Expert insight: Early learning gives Dublin’s Docklands kids a chance

Half of the world’s top 50 banks and top 20 insurance companies have premises in Dublin’s International Financial Services Centre, while IT businesses mushroom on the other side of the River Liffey in the area known as ‘Silicon Docks’.

For Docklands residents deprived of opportunity across generations, the nearby business bustle can seem a world away. Disadvantages that begin at pre-school age can determine expectations, and aspirations can wither on the vine.

Working for a change
Marie Boyne is a Home Visitor to three local families for the Parent Child Home Programme, part of the community-based Early Learning Initiative* (ELI) that is working for change. The Programme aims to work with children from disadvantaged areas, two years before their preschool year, nurturing learning skills during a pivotal period in cognitive development so that they enter full-time education with a chance to thrive.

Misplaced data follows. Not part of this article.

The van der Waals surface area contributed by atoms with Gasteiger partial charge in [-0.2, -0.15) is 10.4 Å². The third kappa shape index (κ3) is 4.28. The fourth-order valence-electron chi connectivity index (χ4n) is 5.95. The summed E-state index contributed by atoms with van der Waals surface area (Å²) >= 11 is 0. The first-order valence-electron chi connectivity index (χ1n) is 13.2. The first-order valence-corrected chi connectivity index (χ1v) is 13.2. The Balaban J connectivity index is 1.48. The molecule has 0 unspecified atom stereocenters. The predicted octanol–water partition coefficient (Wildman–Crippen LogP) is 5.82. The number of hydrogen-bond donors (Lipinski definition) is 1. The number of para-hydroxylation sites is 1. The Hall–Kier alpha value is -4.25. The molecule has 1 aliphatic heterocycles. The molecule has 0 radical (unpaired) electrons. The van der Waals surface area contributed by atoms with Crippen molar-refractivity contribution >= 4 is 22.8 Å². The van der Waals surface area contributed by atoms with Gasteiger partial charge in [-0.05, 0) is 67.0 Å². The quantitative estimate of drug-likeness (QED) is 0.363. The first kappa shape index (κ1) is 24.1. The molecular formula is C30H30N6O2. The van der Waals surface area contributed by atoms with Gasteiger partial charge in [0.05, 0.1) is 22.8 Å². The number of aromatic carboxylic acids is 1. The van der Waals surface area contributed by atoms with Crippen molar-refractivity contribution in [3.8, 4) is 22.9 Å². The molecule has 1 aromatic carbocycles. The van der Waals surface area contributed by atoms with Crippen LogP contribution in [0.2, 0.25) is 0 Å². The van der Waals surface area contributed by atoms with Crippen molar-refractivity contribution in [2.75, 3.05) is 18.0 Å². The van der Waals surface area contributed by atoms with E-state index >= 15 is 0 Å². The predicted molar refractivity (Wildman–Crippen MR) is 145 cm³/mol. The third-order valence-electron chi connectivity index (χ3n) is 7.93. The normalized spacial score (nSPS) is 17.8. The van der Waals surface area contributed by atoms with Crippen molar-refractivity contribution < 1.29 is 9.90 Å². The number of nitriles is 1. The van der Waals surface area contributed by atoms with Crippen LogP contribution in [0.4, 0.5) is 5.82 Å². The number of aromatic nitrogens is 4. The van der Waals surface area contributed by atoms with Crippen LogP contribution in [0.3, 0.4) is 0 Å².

Marie, who has a decade of experience as a crèche worker, is one of 20 Home Visitors making twice-weekly calls, spending vital one-to-one time with individual children and their parents. Her visits are designed to encourage interactive play, make reading fun, and work on the verbal skills that breed confidence. She needs no convincing that the National College of Ireland-run Programme works. Before she became a Home Visitor, her own son was a beneficiary.

“He was struggling with his language skills, and he would play alongside me, rather than with me,” she says. “I really noticed how his language took off and how he learned to play in an interactive way after we started on the Programme. All children are assessed by the Public Health Nurse before they go to primary school, and they noted a huge difference in him, and that meant that we got the right language therapy later on.”

Passing on her experience requires both skill and sensitivity. “People can be apprehensive about someone coming in, even if they know about the project is about. I’ve learned from my own experience that the programme is 100% there for you, so I like to get people to relax and speak to them on a normal level so that they get on board early on.” Read more